Last instar larvae of the larder beetle then bore into surrounding wood or other hard substrates like corkboard wood, hard parts of taxidermy specimens and museum specimens to pupate, which can cause structural damage.





Proper sanitation along with other control measures are often necessary to manage infestations and prevent further damage to household items or structures.


In a typical household setting, it is best to physically remove the beetles when found. For this, sanitation is the key. First, identify the source of the infestation. Observation, cleaning, keeping food in sealed containers, and proper elimination of infested food sources are vital in controlling this pest. When eliminating infested food, it is advised to sterilize at 0F for a week or in an oven at 140°F for 30-60 minutes before discarding.


Vacuuming thoroughly including cracks and crevices will eliminate the hiding larvae and adults.


It is always a good idea to periodically check any taxidermy, bone mounts, animal skins, and other decorative materials of animal origin for sign of infestation.


The use of insecticides should be the last resort. Residual insecticides can be applied in heavy infestations. There are insecticides specifically named for larder beetles. General household insecticides containing permethrin can be sprayed in cracks and crevices, but these products only provide residual protection. Before application, make sure those products are for indoor use. When using insecticides, always follow the label instructions.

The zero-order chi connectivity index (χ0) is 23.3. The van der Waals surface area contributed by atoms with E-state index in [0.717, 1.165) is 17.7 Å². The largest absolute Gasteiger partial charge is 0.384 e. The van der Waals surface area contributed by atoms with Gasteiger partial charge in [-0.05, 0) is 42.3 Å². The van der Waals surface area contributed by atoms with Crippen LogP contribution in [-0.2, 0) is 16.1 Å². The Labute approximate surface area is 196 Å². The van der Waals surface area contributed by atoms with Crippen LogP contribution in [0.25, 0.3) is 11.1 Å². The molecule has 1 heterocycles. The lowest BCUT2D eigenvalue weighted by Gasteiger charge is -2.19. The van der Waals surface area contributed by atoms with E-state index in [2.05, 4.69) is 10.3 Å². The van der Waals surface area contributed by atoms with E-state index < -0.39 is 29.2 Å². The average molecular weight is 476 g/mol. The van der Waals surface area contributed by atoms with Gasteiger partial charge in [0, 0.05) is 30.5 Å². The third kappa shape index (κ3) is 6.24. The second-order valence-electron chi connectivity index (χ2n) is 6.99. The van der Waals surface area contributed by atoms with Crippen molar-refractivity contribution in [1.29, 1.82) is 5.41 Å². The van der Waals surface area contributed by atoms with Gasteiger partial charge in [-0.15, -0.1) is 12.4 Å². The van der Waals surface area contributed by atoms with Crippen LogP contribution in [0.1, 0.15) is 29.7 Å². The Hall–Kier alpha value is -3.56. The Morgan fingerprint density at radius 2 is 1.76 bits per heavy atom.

Biggs, E.M., Herrmann, A., and Cognato, A.I. 2022. Dichotomous key to adults of economically important dermestids (Coleoptera: Dermestidae) of Canada and the United States. Canadian Journal of Arthropod Identification 46: 165 pp.  doi:10.3752/cjai.2022.46


Charabidzé, D.; Lavieille, V.; Colard, T. 2022.  Experimental Evidence of Bone Lesions Due to larder Beetle Dermestes maculatus (Coleoptera: Dermestidae). Biology vol, 11, 1321.


Charabidze, D., Colard, T., Vincent, B. et al.  2013. Involvement of larder beetles (Coleoptera: Dermestidae) on human cadavers: a review of 81 forensic cases. Int J Legal Med 128, 1021–1030 (2014).


ESA common names -


Herrmann, Andreas & Háva, Jiri. (2013). A new species of the genus Dermestes Linnaeus, 1758 (Coleoptera: Dermestidae) from South America. Studies and reports of District Museum Prague-East - Taxonomical Series. 9. 375-378.


Holloway, Graham. (2023). A review of Dermestes Linnaeus (Coleoptera: Dermestidae) species on the British list. The Entomologist s monthly magazine. 159. 275-285. 10.31184/M00138908.1594.4210.